Quick—how does your state or region make its electricity? If you’re like most Americans, you’re probably not sure. For most of us, our awareness of energy extends as far as our utility bill and not much further. As we prepare to enter 2021, here’s a public service announcement: we’re in the midst of an all-hands-on-deck mobilization to 1) transition to a clean energy economy and 2) tackle the climate crisis. As a consumer, citizen, and constituent, you might be surprised about how critical a player you are.
The reality is, most of us just don’t spend a lot of time thinking about energy and we don’t have a good understanding of how it all works. A lot of us conflate energy with electricity, even though electricity is only one of many forms of energy. For example, it’s common to think that our biggest energy guzzlers are everyday electricity-powered items like computers, TVs, lights, washing machines, and fridges. Although some of these things are indeed power hogs, studies show that, in fact, our biggest energy uses as individuals relate to how we heat our homes and how we move around (especially flying on planes and driving cars). So, while turning off the lights is beneficial, a climate jedi it does not make you.
So, what can we do to make a difference on energy—a real difference? We need to prioritize actions in our homes, communities, and government that will move the needle in a meaningful way.
A few ways to get in the game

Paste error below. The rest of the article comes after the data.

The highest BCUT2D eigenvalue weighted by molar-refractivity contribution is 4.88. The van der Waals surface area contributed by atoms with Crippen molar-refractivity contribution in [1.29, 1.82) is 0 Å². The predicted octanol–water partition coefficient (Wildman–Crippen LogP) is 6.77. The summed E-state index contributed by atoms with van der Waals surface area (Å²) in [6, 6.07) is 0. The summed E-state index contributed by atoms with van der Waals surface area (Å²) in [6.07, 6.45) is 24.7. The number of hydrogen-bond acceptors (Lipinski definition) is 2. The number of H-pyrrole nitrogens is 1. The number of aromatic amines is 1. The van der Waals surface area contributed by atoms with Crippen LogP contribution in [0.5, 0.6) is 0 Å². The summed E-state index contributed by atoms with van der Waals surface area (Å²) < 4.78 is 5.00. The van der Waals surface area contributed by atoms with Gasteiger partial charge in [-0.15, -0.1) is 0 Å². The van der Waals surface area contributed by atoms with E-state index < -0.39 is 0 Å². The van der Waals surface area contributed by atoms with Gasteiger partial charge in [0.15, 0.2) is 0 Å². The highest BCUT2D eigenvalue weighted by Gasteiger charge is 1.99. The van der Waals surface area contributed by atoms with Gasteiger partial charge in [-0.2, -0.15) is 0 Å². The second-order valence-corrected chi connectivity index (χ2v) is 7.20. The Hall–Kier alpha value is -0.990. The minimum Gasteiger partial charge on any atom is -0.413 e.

- Get educated. Get better informed about our energy system and which levers will yield the greatest impact. Gen180’s Boot Camp equips you with the knowledge, motivation, and skills to effectively make change happen in your community and beyond. Find videos, podcasts with industry experts, curated resources, and more. Browse at your own pace or subscribe to have Boot Camp delivered to your inbox over the course of six weeks.
- Adopt high-impact solutions and behaviors in your own life. Among the most effective actions you can take, as identified by Project Drawdown and other science-based analyses are switching to an electric vehicle (for those that need to drive), powering your home with solar, and flying less.
- Get active in your community. Your personal life can be a great place to start, but don’t stop there. Help accelerate your community’s transition to clean energy by helping your neighborhood schools go solar, advocating for electric buses, or starting a “Ready for 100” campaign in your city.
- Be an active constituent for clean energy. Remind your elected officials why you voted for them. Voting for clean energy is crucial—but so is making sure they follow through on their promises.
As we enter 2021, it’s time to get off the sidelines and get in the game, moving from bystanders to active participants in the massive transition to a clean energy future.